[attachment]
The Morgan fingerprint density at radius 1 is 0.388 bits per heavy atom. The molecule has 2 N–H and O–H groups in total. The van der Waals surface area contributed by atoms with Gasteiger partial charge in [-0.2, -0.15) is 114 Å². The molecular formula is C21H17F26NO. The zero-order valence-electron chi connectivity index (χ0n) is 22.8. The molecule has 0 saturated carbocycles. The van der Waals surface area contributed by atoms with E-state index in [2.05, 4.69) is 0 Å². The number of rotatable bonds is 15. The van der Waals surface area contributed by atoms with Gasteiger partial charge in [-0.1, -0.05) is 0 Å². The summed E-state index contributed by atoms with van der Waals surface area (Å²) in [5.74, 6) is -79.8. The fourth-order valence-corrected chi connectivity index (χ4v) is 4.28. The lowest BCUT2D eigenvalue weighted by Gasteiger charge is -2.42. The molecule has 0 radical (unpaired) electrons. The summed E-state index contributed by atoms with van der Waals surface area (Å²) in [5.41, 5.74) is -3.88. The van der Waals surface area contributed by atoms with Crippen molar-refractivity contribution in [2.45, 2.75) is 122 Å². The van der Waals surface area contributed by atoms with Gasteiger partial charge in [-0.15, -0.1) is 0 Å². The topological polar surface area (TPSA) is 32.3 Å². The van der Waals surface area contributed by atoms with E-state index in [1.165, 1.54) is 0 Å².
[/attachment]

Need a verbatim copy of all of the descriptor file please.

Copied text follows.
The Morgan fingerprint density at radius 1 is 0.388 bits per heavy atom. The molecule has 2 N–H and O–H groups in total. The van der Waals surface area contributed by atoms with Gasteiger partial charge in [-0.2, -0.15) is 114 Å². The molecular formula is C21H17F26NO. The zero-order valence-electron chi connectivity index (χ0n) is 22.8. The molecule has 0 saturated carbocycles. The van der Waals surface area contributed by atoms with E-state index in [2.05, 4.69) is 0 Å². The number of rotatable bonds is 15. The van der Waals surface area contributed by atoms with Gasteiger partial charge in [-0.1, -0.05) is 0 Å². The summed E-state index contributed by atoms with van der Waals surface area (Å²) in [5.74, 6) is -79.8. The fourth-order valence-corrected chi connectivity index (χ4v) is 4.28. The lowest BCUT2D eigenvalue weighted by Gasteiger charge is -2.42. The molecule has 0 radical (unpaired) electrons. The summed E-state index contributed by atoms with van der Waals surface area (Å²) in [5.41, 5.74) is -3.88. The van der Waals surface area contributed by atoms with Crippen molar-refractivity contribution in [2.45, 2.75) is 122 Å². The van der Waals surface area contributed by atoms with Gasteiger partial charge in [-0.15, -0.1) is 0 Å². The topological polar surface area (TPSA) is 32.3 Å². The van der Waals surface area contributed by atoms with E-state index in [1.165, 1.54) is 0 Å².